Tuesday July 28 is Opera Night and this year it is Puccini's La Bohème. “They meet, they fall in love, they split, she returns, she dies” is Roland Villazon's description of the action. That sounds pretty uncomplicated compared to the real-life tale of Puccini’s own erotic relationships according to my American correspondent Greg Stepanich
But as he points out, Tuesday’s opera still has the power to move us. “Bohème might be the most popular opera in the world, but there's still much to admire about it from a sheer craft standpoint despite that it's anything but unfamiliar.”
(Above, right, La Bohème's composer Giacomo Puccini)

Even Such Is Time is a cantata by local composer Nicholas Marshall (pictured below, right), Director of Music of the Exeter Bach Society. The work, for chorus and chamber orchestra, with baritone Jeremy Huw Williams, is based on the poem by East Budleigh-born Sir Walter Raleigh, and takes place in the Temple Church on Wednesday July 29.

Those with a ticket for this concert will be admitted free to a talk about Raleigh's poetry by Professor Ivan Roots in the Peter Hall at St Peter’s church at 5.00 pm on the same day.
(Left: The portrait of Sir Walter Raleigh in All Saints church, East Budleigh.)

Do not miss the free TV electronic music talk and demonstration by Robert Foster on July 30 at 2.30 pm, also in the Peter Hall, followed next day at 10.30am by a workshop. This will be of particular interest to young people considering a career in music.

Pianist Phillip Dyson (left) will change the mood on Thursday in the Temple Church when he plays a programme from classical to Scott Joplin and Billy Mayerl. Phillip Dyson is regularly heard on the BBC and Classic FM, performs regularly with the most prestigious orchestras and has a great international reputation in Europe and America. He has gained enormous popularity for his unique abilities in both the classical and light music repertoire.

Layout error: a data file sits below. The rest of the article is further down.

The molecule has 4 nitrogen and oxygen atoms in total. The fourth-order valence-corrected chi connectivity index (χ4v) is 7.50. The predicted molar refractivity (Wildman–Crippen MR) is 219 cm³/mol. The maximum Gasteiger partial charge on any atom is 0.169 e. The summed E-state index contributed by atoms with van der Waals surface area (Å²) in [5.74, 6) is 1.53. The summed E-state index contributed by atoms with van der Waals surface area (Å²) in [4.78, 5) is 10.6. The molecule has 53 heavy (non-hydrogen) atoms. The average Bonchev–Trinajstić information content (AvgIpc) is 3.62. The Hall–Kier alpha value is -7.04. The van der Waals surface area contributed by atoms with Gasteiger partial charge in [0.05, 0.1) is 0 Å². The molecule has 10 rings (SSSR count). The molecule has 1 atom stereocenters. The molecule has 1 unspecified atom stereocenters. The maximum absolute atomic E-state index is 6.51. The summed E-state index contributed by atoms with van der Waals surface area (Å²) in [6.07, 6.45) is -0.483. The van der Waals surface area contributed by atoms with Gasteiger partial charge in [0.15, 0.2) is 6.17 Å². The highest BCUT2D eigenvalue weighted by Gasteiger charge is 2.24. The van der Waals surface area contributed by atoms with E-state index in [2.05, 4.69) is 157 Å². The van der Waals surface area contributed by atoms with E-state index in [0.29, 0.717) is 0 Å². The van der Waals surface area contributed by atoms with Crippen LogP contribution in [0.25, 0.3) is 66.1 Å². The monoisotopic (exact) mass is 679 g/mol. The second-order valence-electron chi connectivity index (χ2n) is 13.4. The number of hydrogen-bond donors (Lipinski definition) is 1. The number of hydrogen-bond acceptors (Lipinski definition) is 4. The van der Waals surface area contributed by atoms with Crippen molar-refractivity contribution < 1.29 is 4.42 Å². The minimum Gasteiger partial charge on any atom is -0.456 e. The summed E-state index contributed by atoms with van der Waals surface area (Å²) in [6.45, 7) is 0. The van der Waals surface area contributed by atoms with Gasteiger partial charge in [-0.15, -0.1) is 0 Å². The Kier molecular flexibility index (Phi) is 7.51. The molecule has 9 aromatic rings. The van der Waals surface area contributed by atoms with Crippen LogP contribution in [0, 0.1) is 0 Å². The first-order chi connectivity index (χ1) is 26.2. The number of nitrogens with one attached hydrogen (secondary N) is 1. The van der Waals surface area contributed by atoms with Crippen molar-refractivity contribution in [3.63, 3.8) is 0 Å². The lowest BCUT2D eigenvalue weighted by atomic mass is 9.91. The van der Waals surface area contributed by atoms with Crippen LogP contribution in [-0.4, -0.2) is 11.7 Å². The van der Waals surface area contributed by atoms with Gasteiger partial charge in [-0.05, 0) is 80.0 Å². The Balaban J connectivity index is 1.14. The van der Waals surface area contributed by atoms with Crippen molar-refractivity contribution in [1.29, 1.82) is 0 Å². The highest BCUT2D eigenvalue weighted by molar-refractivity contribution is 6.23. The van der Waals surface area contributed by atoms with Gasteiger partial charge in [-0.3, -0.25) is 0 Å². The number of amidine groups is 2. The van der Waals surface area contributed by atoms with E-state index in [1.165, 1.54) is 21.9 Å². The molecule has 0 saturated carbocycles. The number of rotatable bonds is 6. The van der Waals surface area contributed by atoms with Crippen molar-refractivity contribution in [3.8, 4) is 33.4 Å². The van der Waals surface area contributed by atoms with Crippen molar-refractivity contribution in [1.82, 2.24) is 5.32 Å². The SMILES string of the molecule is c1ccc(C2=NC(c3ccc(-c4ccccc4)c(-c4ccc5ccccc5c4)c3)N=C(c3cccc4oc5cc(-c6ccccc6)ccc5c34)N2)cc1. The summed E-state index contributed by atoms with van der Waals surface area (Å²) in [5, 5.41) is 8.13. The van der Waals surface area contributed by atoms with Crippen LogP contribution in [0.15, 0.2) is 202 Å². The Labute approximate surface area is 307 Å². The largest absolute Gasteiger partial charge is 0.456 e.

On Friday July 31 in the Temple Church, the celebrated cellist Natalie Clein (right) plays accompanied by Polina Leschenko, piano, for an evening of chamber music. Natalie Clein's exceptional musicality has earned her a number of prestigious prizes including the Classical Brit Award for Young British Performer of 2005 and the Ingrid zu Solms Cultur Preis at the 2003 Kronberg Academie. She won the BBC Young Musician of the Year, aged 16, in 1994 and in the same year was the first ever British winner of the Eurovision Competition for Young Musicians in Warsaw. She was awarded the Queen Elizabeth the Queen Mother Scholarship by the Royal College of Music before completing her studies with Heinrich Schiff in Vienna.

The Russian pianist, Polina Leschenko (left), was born into a family of musicians and began playing the piano under her father’s guidance at the age of 6. She made her solo début at the age of eight with the Leningrad Symphony Orchestra in St Petersburg. She studied with Sergei Leschenko, Vitali Margulis, Pavel Gililov,Alexandre Rabinovitch-Barakovsky and Christopher Elton.

The festival draws to its close on Saturday 1 August with an orchestral concert, again featuring Natalie Clein, this time as solo cello in the Haydn Concerto in C.

Finally, down in the Limekiln car park, from noon through until midnight, the bands play in Budstock, celebrating two decades in 2009 as Budleigh’s own rock music festival.

For fuller details of the programme see